The Power Of Words
I was reminded recently of my first trip to Bujumbura, Burundi. Even though I knew there was a civil war going on, had read the news reports, coming face-to-face with our radio listeners who were living in that reality day in and day out was something I wasn’t prepared for. But the people in Burundi taught me that nothing is impossible with God.
The year was 1997 and there was a civil war going on in Burundi that would later be called a genocide. I was on a whirlwind trip through Africa. I think we visited 11 countries in 16 days. Burundi was the fifth stop on that trip. Getting to Bujumbura in those days was no easy task. There were no commercial flights into the country so you had to enter by vehicle.
Our route took us through Kigali, Rwanda. Rwanda’s 1994 genocide
might have been over, but recovery was slow. Our hotel had a 15inch thick wall around it to protect guests from stray gunfire and mobs. I believe on our first night in the city six people were killed. Wrap your head around that.
Our Burundi National Director, Sophonie had driven to Kigali to pick us up. Rwanda and Burundi are set in the mountains and the landscape is lush, green, and beautiful. It is hard to imagine that genocide could happen there. We crossed the Kagera River and Sophonie told us that during the genocide the locals had called it the river of blood because the water had turned red from blood.Living Words Can Heal
We stopped on the side of the road to get medication for Sophonie’s wife. He and I stood outside the car chatting and within a minute there was a crowd around the vehicle. They said, “You are the man on the radio.”
They were right. He was the man on the radio.
“You have to stay with us. You cannot leave. You must come and preach to us.” The crowd around the vehicle grew larger. We couldn’t be on the road after dark, it wasn’t safe, so we had to keep going. We had a similar incident when we got to the border and people recognized Sophonie’s voice.
A man I met on the street in Malawi — listening to a radio.
One of the locals we hired to help build the West Africa transmitter and station.
From a radio distribution in Kenya.
A listener who received a free radio in Mozambique.
In Bujumbura, we visited with listeners. I spoke with a woman who’d had a difficult marriage, so difficult that she had divorced her husband. TWR produced a peace and reconciliation program with the purpose of using the Word of God to bring an end to the genocide.
This woman heard the program and applied the principles of the messages to her own life. She realized she needed to reconcile with her husband and got him to listen to the programs with her. By the time we met, she was remarried to her husband. Listeners in Bujumbura told us that on Saturday afternoons when TWR’s program air, we don’t farm, we don’t get married, we don’t do anything but listen to the program.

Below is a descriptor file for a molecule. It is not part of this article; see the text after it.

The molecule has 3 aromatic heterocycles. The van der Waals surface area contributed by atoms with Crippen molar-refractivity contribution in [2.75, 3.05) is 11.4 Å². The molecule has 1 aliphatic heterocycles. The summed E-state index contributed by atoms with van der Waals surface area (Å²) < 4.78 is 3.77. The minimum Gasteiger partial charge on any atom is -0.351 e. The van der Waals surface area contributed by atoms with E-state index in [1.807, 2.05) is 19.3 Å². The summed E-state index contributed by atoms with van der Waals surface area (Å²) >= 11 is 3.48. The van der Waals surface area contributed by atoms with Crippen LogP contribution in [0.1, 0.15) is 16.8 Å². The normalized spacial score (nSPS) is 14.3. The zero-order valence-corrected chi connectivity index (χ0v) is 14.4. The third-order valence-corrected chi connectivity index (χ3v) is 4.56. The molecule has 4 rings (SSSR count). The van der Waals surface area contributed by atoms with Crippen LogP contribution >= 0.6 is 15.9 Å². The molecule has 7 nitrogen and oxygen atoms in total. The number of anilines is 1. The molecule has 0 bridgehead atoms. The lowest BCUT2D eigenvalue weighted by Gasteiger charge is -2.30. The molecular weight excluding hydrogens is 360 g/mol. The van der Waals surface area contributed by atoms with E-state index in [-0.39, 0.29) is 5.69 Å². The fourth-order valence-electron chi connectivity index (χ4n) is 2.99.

On a later trip to Burundi, a listener said something to me that forever changed my life. He said, “It is impossible to humanly forgive those who did this to my family, the only way it is possible is through the Lord Jesus Christ.”
This was a difficult trip. I remember being afraid, of hearing gun shots outside the hotel at night, but God surrounded us with His angels on that trip. As we loaded the vehicle to return to Kigali, I happened to look under the vehicle — I am a mechanic by trade. I saw brake fluid on the ground. I already knew the vehicle was in bad shape, but we had to drive through the mountains to get to Kigali so having working brakes seemed important. Sophonie said he knew a mechanic.We left for Kigali with basically no brakes.
We drove down several back alleys and stopped next to a mosque. On the side of the road sat a guy with a few wrenches. There was no building, no shop. I was horrified when they took off the tire and saw there was no pad left on the brake shoes (that’s bad). We fixed the leaking brake line…sort of. We left for Kigali with basically no brakes. The car had a fueling problem and wouldn’t idle so we drove the entire trip at 60km per hour (which doesn’t seem fast here, but you’re not taking into account the condition of the roads between Bujumbura and Kigali and the thousands of people on the roads).
Sophonie kept his hand on the horn for most of the trip. How we didn’t hit someone or get in an accident can only be explained by the fact that God still had work he wanted me to do.
Many years have passed since that trip, but the memories are still fresh. These experiences reinforced in my mind the power of radio, of how even in the most difficult situations people were hearing the message of hope, of peace and reconciliation, from a radio.That is why we do what we do and why we won’t stop proclaiming the Goods News of the Lord Jesus Christ.SaveSave